Wanfujing Street in Beijing, China, is known for being the home to unusual eats. Lindsay Jefthas tried the fried scorpion on a stick.

Lindsay Jefthas is a mathematics teacher who lives and works in Beijing, China. After graduating university with a bachelor’s degree in education he taught at a school in the Western Cape before moving to China about a year ago.

In Mzansi, meat is practically always on the menu. But what do you do when you’re a hungry South African expat living in China, and the meat looks, tastes and smells different from what you are used to?

Working and living in Beijing for the last 12 months has undoubtedly been one of the highlights in my life. The cravings for real boerewors, traditional potjiekos and mouth-watering braaivleis, however, are only a few of the dishes you long for as a Saffa living abroad.

Lindsey Jefthas enjoying Chinese dumplings.

China is certainly one of the countries with the most attention-grabbing foods. Many people who have not yet visited this unique country may stereotypically believe that Chinese people eat almost everything. But with an average life expectancy of 76 years, the Chinese are fairly healthy people. Students get fresh-cooked vegetables on a daily basis with every meal. The country’s tea market also flourishes.

For the non-nationals who do not wish to indulge in the local cuisine, there are ample restaurants who serve foods from all over the world. For the courageous ones who embrace their time here, there are plenty of interesting dishes to choose from.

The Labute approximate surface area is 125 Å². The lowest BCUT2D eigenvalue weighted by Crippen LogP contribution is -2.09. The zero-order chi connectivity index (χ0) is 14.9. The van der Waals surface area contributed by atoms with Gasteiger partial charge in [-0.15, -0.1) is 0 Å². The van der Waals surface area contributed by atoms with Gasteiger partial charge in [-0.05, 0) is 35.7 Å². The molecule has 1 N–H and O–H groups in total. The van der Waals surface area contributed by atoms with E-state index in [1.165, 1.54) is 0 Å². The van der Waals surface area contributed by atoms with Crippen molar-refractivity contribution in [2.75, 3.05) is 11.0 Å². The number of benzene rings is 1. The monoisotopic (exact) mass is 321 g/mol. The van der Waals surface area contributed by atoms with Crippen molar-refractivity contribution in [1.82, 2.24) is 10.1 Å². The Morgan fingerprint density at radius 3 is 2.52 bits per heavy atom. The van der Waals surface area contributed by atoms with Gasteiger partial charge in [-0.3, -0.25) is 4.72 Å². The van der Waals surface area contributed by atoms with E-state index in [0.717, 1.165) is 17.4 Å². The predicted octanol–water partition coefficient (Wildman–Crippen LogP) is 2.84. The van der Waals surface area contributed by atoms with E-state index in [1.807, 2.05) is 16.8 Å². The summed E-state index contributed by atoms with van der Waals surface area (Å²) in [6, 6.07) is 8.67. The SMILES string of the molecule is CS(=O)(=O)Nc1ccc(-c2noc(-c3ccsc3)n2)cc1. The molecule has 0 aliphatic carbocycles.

Steamed pork dumplings, known as Jiaozi, is a rather popular dish during the Chinese New Year season.

Roast duck, a Beijing speciality, is popular among foreigners. This is usually served with cucumber and scallion. Another favourite is dumplings (known as “Jiaozi”), which can be found all over China. It is made of rolled dough with different fillings like veggies or mince. A dip in soy sauce makes it even more delicious.

Chinese noodles with various trimmings are also served by most restaurants. Hotpots are also prevalent. Hotpot restaurants usually have a pot in the middle of the table with soup in. Customers are allowed to cook their own ingredients at the table such as meat and vegetables.

For the brave foreigners, who’d like to have a true Chinese experience, there is the famous Wangfujing Street in Beijing, where you’ll find foods that you’ll only see on Fear Factor.

All the vendors in this narrow street attempt to charm customers into trying their fascinating foods. Eatables are prepared in front of you within minutes, but some might just lose their appetite while they wait. From boiled crabs to whole cooked, skinless ducks and fried snakes on a stick, this street has all the ingredients for a possible upset stomach. After taking a bite of fried scorpion, I realised how much I actually miss samosas, koeksisters and all the foods that make South Africa home.

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Lindsay Jefthas
Lindsay Jefthas resides in Beijing, China where he works as a mathematics teacher. He holds a bachelor’s degree in education and has also previously taught at a school in the Western Cape. Lindsay has been writing since his high school days, and his work has since been published in a leading magazine. These days he mostly writes poems and short stories. He is passionate about economics, both in South Africa and globally.